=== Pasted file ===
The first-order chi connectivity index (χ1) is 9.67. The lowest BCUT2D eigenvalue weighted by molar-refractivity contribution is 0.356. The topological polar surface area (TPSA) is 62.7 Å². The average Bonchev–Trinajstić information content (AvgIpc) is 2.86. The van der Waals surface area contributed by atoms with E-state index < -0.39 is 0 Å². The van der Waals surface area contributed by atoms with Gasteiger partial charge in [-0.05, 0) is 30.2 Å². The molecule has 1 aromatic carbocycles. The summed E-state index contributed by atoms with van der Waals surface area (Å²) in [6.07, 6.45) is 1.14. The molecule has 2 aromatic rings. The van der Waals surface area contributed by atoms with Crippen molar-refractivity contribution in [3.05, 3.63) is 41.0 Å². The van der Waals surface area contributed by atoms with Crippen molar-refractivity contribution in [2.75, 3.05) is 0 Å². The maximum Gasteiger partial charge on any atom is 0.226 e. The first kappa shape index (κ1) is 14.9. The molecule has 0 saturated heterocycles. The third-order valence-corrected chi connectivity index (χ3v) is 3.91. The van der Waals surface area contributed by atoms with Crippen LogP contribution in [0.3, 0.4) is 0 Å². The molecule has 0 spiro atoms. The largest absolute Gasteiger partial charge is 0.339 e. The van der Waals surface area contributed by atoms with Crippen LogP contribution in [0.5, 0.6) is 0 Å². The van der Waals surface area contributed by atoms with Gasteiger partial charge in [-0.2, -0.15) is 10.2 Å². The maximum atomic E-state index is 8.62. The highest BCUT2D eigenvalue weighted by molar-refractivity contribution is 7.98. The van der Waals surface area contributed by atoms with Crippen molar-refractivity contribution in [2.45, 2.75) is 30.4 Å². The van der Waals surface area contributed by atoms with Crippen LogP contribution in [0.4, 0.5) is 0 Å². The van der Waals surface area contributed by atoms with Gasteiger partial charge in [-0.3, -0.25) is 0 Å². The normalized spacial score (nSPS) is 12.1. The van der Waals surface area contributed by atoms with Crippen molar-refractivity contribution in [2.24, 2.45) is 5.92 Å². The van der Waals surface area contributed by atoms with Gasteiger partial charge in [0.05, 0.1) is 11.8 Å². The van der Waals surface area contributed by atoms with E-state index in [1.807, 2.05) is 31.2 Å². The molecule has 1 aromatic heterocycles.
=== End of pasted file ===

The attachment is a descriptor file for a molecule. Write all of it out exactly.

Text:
The first-order chi connectivity index (χ1) is 9.67. The lowest BCUT2D eigenvalue weighted by molar-refractivity contribution is 0.356. The topological polar surface area (TPSA) is 62.7 Å². The average Bonchev–Trinajstić information content (AvgIpc) is 2.86. The van der Waals surface area contributed by atoms with E-state index < -0.39 is 0 Å². The van der Waals surface area contributed by atoms with Gasteiger partial charge in [-0.05, 0) is 30.2 Å². The molecule has 1 aromatic carbocycles. The summed E-state index contributed by atoms with van der Waals surface area (Å²) in [6.07, 6.45) is 1.14. The molecule has 2 aromatic rings. The van der Waals surface area contributed by atoms with Crippen molar-refractivity contribution in [3.05, 3.63) is 41.0 Å². The van der Waals surface area contributed by atoms with Crippen molar-refractivity contribution in [2.75, 3.05) is 0 Å². The maximum Gasteiger partial charge on any atom is 0.226 e. The first kappa shape index (κ1) is 14.9. The molecule has 0 saturated heterocycles. The third-order valence-corrected chi connectivity index (χ3v) is 3.91. The van der Waals surface area contributed by atoms with Crippen LogP contribution in [0.3, 0.4) is 0 Å². The molecule has 0 spiro atoms. The largest absolute Gasteiger partial charge is 0.339 e. The van der Waals surface area contributed by atoms with Crippen LogP contribution in [0.5, 0.6) is 0 Å². The van der Waals surface area contributed by atoms with Gasteiger partial charge in [-0.2, -0.15) is 10.2 Å². The maximum atomic E-state index is 8.62. The highest BCUT2D eigenvalue weighted by molar-refractivity contribution is 7.98. The van der Waals surface area contributed by atoms with Crippen molar-refractivity contribution in [2.45, 2.75) is 30.4 Å². The van der Waals surface area contributed by atoms with Crippen LogP contribution in [0.4, 0.5) is 0 Å². The van der Waals surface area contributed by atoms with Gasteiger partial charge in [-0.3, -0.25) is 0 Å². The normalized spacial score (nSPS) is 12.1. The van der Waals surface area contributed by atoms with Crippen molar-refractivity contribution in [2.24, 2.45) is 5.92 Å². The van der Waals surface area contributed by atoms with Gasteiger partial charge in [0.05, 0.1) is 11.8 Å². The van der Waals surface area contributed by atoms with E-state index in [1.807, 2.05) is 31.2 Å². The molecule has 1 aromatic heterocycles.